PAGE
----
. . . This year has been weird when it comes to insects, but I have some good news. At least the “ants of hell” are gone.
Haidomyrmecine (“hell ants”) lived during the Cretaceous period. One of these small, strange creatures was discovered trapped in 99-year-old amber. But they are not all. This particular specimen was found with a nymph of an insect like a cockroach firmly entrenched in its grip.
The startling scene of an ancient preaching endeavor has opened a window into the past for a team of researchers led by evolutionary biologist Phillip Barden of the New Jersey Institute of Technology (NJIT). Barden is the lead author of a study on hell ants, published in the current journal Biology on Thursday.
The newly discovered ant species is called Ceratomyrmex ellenbergeri.
According to a release from the NJIT, the specimen “presents some of the first direct evidence showing how she and the other ants of hell once used their killer traits – tearing off their strange but deadly mandibles, like those of the scheme.” in a vertical motion to pin their prey and their horn-shaped appendages ”.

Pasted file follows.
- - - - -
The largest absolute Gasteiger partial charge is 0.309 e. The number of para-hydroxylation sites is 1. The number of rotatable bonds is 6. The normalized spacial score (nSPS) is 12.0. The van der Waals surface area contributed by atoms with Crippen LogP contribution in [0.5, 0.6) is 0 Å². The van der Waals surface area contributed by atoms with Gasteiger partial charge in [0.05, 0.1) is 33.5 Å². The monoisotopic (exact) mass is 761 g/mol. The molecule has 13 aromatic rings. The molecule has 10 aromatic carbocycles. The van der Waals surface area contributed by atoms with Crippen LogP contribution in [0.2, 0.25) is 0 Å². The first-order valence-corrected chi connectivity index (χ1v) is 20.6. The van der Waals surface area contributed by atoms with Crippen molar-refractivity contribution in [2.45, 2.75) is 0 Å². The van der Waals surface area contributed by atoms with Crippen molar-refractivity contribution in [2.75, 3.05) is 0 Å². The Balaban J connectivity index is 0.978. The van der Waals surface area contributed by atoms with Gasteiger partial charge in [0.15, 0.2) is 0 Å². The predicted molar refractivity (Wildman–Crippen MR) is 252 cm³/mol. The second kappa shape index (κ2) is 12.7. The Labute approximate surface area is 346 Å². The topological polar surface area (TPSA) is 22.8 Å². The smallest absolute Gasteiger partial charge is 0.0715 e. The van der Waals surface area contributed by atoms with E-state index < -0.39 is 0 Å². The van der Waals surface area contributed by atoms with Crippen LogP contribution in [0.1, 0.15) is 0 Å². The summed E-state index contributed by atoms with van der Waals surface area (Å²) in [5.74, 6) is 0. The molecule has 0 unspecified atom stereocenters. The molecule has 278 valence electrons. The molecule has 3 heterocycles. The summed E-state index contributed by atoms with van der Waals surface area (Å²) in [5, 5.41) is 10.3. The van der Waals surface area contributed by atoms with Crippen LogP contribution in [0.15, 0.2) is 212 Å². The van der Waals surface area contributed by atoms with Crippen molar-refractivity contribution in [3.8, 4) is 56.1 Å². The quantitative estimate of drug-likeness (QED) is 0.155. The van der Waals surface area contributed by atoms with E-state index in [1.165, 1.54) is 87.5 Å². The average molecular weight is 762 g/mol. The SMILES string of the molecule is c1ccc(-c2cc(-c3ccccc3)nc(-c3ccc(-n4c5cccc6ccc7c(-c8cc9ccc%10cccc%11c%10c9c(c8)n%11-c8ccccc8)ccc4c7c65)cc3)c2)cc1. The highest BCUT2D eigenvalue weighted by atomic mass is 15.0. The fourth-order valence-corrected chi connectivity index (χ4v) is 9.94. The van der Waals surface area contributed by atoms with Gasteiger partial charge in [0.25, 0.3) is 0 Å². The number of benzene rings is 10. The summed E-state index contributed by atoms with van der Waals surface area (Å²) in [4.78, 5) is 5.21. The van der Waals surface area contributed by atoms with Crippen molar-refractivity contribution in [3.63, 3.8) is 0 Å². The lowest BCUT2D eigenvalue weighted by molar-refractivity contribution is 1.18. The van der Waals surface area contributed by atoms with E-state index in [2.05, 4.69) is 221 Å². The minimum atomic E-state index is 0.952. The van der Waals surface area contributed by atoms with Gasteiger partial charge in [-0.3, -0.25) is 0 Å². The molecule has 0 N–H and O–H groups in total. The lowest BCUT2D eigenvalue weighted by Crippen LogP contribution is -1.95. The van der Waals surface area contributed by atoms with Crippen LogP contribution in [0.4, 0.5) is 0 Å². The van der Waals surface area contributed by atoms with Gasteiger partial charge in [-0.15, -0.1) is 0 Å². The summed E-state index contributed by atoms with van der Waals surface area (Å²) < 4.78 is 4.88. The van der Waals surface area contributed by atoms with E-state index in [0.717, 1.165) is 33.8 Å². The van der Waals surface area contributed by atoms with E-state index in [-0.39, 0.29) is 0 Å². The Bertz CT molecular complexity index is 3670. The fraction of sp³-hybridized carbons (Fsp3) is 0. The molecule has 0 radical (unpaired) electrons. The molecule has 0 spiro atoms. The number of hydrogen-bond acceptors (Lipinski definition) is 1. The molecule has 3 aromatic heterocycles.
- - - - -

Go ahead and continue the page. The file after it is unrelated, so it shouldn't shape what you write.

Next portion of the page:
Modern ants use a lateral movement to grab their prey, which makes hell ants like this all weird.
An illustrated version of the ant and the nymph gives a clearer picture of the ant’s unusual physical features and how it is holding on to its prey.
“This fossilized predator confirms our hypothesis about how parts of the ants’ mouths worked,” Barden said. “The only way the prey can be caught in such an arrangement is for parts of the ant’s mouth to move up and down in a direction different from that of all living ants and almost all insects.”
Raising a spider and other cold things trapped in amber
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Barden described this unusual mechanism of the mouth as an “evolutionary experiment.” The researcher has investigated and described other species of hell ants, including a horned ant named after Vlad the Impaler.
These long-extinct insects are attractive creatures, and Barden is still curious why the ants of hell died. “I think fossil insects are a reminder that even something so ubiquitous and familiar that ants have become extinct,” he said.